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TPG reader Michael writes:
“From my city I can hardly ever find Delta low mileage awards to Europe (or even USA) No direct Europe flight from here. The closest partner gateway is Chicago or Denver. Using the AF search engine I can often find direct Europe flight on Delta partners.
Is the best option for a low millage award to buy a ticket to gateway and then use the partner Delta award to Europe?
I lose the delayed flight protection of a through ticket that way.”
I always find it amazing that it’s usually easier to find low level award place to international locations like the Seychelles and Johannesburg than it is to find a low level domestic award flight, from say Washington DC to JFK. This is because all Skyteam partner availability is at the “low” award level (see Delta award charts). Delta prices awards a la carte, which means if a single leg of your trip is a medium or high level flight, the entire trip gets priced at a higher level. For example if you have a trip Detroit -Chicago (medium level coach is all that is available), Chicago – Paris (low level business) and then Paris – Detroit (low level business class). It will generally price out at 100,000 miles for the low level business international award plus 40,000 miles for the one way domestic leg, for a grand total of 140,000 miles. So in essence, you pay 40,000 miles more, even though a low level coach (25,000 mile) or first (45,000 mile) leg would be included in the 100,000 mile price.
Or if you resign yourself to paying for a 200,000 miles mid tier award on Delta from let’s say JFK – Manchester and then you add on an Air France flight from Manchester to Paris, you pay an additional 45,000 miles – even though that leg would have been included for free if the international legs were low level – so you are looking at 245,000 versus just 100,000 if the entire trip was “low” level.
You are also correct in that booking multiple itineraries is a risky proposition. If you book a revenue flight to your gateway city and that flight is delayed or canceled, you run the risk of your entire trip being canceled. That being said, I think it’s safer if you book within the same alliance – for example, if you fly Delta to catch an Air France flight and the Delta flight is canceled – they will have more control in fixing your entire trip than if you fly JetBlue to your Air France flight. I believe Delta would have less mercy if you were flying a competitor and would put the responsibility on them to reaccomodate you (which wouldn’t happen because no airline is going to reaccomodate you internationally for a domestic flight).
So what’s the solution? There isn’t a way to make low level awards magically appear, though there are strategies to finesse the system.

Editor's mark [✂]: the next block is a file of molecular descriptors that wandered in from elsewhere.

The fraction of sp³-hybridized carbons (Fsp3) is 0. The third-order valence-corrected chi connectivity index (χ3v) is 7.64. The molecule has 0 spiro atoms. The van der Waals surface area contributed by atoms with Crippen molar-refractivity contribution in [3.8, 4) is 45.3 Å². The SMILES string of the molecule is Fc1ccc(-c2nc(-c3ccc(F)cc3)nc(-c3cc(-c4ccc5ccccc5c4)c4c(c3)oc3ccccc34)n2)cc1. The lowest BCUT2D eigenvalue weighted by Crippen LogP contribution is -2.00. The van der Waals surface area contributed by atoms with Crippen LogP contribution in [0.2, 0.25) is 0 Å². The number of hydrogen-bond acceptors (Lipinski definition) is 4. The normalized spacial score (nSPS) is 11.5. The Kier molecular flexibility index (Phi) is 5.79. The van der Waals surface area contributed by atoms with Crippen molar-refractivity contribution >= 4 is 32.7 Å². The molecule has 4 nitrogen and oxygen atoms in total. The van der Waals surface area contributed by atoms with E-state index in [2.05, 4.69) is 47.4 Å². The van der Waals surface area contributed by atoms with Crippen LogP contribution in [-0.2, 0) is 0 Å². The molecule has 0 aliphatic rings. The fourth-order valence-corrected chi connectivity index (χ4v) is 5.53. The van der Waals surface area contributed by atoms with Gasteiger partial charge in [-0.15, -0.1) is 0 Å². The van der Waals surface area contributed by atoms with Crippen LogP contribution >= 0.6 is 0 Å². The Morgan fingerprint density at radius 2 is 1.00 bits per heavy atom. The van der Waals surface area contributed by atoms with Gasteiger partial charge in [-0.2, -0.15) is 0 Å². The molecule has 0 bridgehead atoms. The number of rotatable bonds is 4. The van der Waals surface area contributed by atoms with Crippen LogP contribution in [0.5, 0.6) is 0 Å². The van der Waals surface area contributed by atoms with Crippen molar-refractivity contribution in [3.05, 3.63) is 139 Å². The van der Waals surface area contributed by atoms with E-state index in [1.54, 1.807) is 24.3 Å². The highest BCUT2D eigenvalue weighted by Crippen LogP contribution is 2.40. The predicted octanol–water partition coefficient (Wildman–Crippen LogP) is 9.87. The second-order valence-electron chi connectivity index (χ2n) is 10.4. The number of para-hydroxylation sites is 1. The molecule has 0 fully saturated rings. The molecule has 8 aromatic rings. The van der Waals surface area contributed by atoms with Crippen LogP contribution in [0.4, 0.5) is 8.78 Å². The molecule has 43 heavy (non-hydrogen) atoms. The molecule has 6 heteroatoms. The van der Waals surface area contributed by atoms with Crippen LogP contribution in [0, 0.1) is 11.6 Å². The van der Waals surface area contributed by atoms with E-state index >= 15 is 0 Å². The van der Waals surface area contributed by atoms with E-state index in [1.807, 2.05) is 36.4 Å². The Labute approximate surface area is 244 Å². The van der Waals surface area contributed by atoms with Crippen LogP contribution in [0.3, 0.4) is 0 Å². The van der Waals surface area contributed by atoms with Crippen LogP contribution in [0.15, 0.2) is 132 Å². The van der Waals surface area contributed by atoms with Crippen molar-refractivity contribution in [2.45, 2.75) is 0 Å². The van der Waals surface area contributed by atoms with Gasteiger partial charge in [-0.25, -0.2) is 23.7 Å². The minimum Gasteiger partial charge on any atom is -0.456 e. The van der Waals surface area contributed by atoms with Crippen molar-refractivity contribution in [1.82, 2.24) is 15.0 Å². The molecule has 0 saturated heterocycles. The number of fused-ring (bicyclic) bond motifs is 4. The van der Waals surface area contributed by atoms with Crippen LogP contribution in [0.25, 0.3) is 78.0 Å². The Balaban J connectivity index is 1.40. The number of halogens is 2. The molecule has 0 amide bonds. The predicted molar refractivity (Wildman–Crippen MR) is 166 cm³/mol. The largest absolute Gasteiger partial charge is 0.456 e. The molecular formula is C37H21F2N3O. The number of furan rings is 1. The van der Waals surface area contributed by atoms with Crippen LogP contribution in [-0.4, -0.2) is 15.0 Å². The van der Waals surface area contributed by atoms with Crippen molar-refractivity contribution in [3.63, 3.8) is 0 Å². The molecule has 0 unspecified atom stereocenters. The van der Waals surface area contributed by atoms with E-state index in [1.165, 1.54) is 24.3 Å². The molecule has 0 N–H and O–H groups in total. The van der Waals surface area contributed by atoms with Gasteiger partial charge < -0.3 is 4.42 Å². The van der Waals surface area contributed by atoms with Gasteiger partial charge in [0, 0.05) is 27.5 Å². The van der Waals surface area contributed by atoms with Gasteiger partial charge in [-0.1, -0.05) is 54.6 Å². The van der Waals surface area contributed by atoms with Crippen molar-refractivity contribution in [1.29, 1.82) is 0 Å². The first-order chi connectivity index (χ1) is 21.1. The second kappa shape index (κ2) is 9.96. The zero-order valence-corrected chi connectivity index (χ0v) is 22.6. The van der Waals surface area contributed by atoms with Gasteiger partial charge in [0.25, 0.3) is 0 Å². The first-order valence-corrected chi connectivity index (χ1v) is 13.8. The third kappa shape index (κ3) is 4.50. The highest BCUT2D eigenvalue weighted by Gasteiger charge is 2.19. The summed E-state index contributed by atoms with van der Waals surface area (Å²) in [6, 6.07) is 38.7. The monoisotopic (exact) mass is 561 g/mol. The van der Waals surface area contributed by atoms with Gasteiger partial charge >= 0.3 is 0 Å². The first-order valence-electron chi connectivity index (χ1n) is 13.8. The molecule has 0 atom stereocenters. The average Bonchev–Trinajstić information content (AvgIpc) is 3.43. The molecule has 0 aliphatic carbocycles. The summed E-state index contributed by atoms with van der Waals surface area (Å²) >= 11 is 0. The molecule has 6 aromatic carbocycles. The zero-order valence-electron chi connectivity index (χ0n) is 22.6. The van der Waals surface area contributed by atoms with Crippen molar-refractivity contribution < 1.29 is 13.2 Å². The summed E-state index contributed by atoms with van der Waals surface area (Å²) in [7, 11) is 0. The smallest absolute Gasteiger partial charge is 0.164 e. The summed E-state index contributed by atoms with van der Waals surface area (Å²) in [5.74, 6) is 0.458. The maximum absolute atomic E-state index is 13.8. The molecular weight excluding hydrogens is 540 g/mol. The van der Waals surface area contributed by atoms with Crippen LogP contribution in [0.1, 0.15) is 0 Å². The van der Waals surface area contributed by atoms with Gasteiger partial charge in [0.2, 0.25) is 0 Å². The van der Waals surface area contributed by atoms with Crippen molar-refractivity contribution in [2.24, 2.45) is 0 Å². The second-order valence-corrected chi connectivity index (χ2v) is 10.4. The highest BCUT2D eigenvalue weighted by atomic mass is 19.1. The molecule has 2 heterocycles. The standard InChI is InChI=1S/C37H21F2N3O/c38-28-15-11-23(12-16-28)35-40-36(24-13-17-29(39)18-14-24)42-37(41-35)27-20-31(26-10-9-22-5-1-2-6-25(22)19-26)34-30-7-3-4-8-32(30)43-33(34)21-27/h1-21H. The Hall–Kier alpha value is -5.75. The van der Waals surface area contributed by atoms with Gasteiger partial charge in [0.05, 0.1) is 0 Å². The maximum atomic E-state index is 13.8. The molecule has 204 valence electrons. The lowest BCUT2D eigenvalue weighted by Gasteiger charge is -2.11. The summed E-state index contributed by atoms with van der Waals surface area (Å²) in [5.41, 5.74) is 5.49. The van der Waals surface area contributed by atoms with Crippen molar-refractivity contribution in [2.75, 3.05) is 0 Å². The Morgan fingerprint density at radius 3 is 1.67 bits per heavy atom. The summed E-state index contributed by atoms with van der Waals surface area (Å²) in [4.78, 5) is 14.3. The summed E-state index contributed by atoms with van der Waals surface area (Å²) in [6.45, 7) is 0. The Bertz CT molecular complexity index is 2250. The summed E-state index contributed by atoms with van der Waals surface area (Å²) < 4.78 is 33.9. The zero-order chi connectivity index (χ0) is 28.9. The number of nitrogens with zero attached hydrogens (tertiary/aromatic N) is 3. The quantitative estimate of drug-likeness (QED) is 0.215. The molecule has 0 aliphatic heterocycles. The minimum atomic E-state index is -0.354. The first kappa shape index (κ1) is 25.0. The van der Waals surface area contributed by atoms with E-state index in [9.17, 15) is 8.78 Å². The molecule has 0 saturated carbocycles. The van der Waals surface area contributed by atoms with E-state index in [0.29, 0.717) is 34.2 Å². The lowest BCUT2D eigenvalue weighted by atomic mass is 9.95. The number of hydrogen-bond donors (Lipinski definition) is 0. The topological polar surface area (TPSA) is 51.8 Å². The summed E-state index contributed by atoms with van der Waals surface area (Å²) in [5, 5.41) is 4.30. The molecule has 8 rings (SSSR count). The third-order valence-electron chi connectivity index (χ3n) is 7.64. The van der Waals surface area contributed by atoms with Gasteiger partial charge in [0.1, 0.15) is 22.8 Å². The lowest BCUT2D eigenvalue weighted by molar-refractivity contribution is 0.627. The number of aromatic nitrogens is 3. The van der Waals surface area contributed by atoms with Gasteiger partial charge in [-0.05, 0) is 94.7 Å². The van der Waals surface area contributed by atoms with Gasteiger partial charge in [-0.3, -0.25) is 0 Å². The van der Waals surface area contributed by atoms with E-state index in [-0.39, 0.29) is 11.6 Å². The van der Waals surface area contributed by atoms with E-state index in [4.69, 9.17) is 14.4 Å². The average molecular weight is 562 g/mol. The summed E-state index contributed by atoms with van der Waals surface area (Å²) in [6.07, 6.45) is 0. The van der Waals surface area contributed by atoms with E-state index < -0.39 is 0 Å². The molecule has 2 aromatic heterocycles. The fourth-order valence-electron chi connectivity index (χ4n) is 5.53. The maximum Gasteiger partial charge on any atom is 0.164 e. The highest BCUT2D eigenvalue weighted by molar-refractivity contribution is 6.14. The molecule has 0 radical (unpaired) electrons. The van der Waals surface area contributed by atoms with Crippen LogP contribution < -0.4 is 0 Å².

1) First, when using Delta.com, search by one-way segments. You don’t want Delta.com “thinking” for you. Give it as little focus as possible, so for example just do searches for the one-way domestic segments. Don’t assume it will show you every possible connection. See my post on Delta.com quirks and how to work around them.
2) Create your own routing. If you are trying to get from Cincinnati – Washington Dulles, don’t give up if you don’t find award space on the non-stop flight. Try CVG-JFK-IAD or CVG-ATL-IAD or CVG-DTW-IAD or CVG-MEM-IAD. You may not think a particular routing is valid, but I have always had good experiences convincing phone reps to book zig-zag itineraries for the purpose of locking in a low level award.
3) Try your luck with phone agents and be honest with your intentions. I find that joking around with them about Delta.com’s crazy award pricing generally gets them working for you. Don’t get snarky with them about the process – trust me – they deal with it every single day. I sometimes apologize and say, “Sorry for wasting your time – I wish I could do this online, but they make it so hard. I really appreciate your help, I just want to use a few miles as possible so I can take more family members on this trip – revenue tickets have been so expensive lately!” The more you can be down to earth and not a snotty frequent flyer demanding your free ticket, the better chance of the phone rep being your advocate.
4) Book the medium level domestic leg as an “insurance” policy, but keep checking to see if low level award space opens up. I notice that within 2 weeks of a departure Delta opens up a ton of award space, both domestically and internationally. Unfortunately there is no way to automatically waitlist for an award, so you’ll have to check availability on your own, which can be very time-consuming.
5) If a low level seat opens up, Diamond and Platinum Medallions can change award trips for free (it’s as simple as calling and saying, “Low level award space has opened up on my route, can you reprice at the lower level?” For non-Diamond/Platinum Medallions, the fee to change or reprice is $150 per ticket. While that can get pricy, but if you are saving more than 15,000 miles and or getting a better itinerary, it’s probably worth it. With repricing awards you do not have to worry about losing your existing confirmed legs – they stay the same and at the low level (don’t let anyone tell you otherwise).
So to sum it up, I do not recommend buying separate tickets to get to your gateway city unless you build in an extra day or two to take into account any delays or cancellations. While stringing together a low level international award can be time-consuming, it is possible, so don’t give up!